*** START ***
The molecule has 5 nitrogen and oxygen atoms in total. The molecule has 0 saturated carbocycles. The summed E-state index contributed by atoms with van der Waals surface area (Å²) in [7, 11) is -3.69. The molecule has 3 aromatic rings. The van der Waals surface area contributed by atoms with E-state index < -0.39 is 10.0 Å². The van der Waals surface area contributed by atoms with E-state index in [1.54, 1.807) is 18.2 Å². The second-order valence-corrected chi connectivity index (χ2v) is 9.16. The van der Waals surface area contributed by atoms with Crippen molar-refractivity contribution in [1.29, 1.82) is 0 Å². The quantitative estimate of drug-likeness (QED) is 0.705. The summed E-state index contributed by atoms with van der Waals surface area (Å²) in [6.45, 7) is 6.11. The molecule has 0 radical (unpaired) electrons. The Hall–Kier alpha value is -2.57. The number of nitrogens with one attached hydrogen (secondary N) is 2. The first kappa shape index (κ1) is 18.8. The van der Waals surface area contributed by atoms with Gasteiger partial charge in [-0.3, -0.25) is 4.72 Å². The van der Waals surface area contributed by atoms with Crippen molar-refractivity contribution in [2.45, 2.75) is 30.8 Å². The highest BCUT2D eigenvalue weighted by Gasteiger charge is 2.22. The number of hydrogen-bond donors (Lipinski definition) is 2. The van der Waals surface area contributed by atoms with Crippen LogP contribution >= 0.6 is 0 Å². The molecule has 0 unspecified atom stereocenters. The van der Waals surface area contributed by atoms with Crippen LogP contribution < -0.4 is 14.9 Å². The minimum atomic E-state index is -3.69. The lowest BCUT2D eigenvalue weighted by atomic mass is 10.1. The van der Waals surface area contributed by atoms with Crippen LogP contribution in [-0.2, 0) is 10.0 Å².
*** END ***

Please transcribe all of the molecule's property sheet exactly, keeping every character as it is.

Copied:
The molecule has 5 nitrogen and oxygen atoms in total. The molecule has 0 saturated carbocycles. The summed E-state index contributed by atoms with van der Waals surface area (Å²) in [7, 11) is -3.69. The molecule has 3 aromatic rings. The van der Waals surface area contributed by atoms with E-state index < -0.39 is 10.0 Å². The van der Waals surface area contributed by atoms with E-state index in [1.54, 1.807) is 18.2 Å². The second-order valence-corrected chi connectivity index (χ2v) is 9.16. The van der Waals surface area contributed by atoms with Crippen molar-refractivity contribution in [1.29, 1.82) is 0 Å². The quantitative estimate of drug-likeness (QED) is 0.705. The summed E-state index contributed by atoms with van der Waals surface area (Å²) in [6.45, 7) is 6.11. The molecule has 0 radical (unpaired) electrons. The Hall–Kier alpha value is -2.57. The number of nitrogens with one attached hydrogen (secondary N) is 2. The first kappa shape index (κ1) is 18.8. The van der Waals surface area contributed by atoms with Gasteiger partial charge in [-0.3, -0.25) is 4.72 Å². The van der Waals surface area contributed by atoms with Crippen molar-refractivity contribution in [2.45, 2.75) is 30.8 Å². The highest BCUT2D eigenvalue weighted by Gasteiger charge is 2.22. The number of hydrogen-bond donors (Lipinski definition) is 2. The van der Waals surface area contributed by atoms with Crippen LogP contribution >= 0.6 is 0 Å². The molecule has 0 unspecified atom stereocenters. The van der Waals surface area contributed by atoms with Crippen LogP contribution < -0.4 is 14.9 Å². The minimum atomic E-state index is -3.69. The lowest BCUT2D eigenvalue weighted by atomic mass is 10.1. The van der Waals surface area contributed by atoms with Crippen LogP contribution in [-0.2, 0) is 10.0 Å².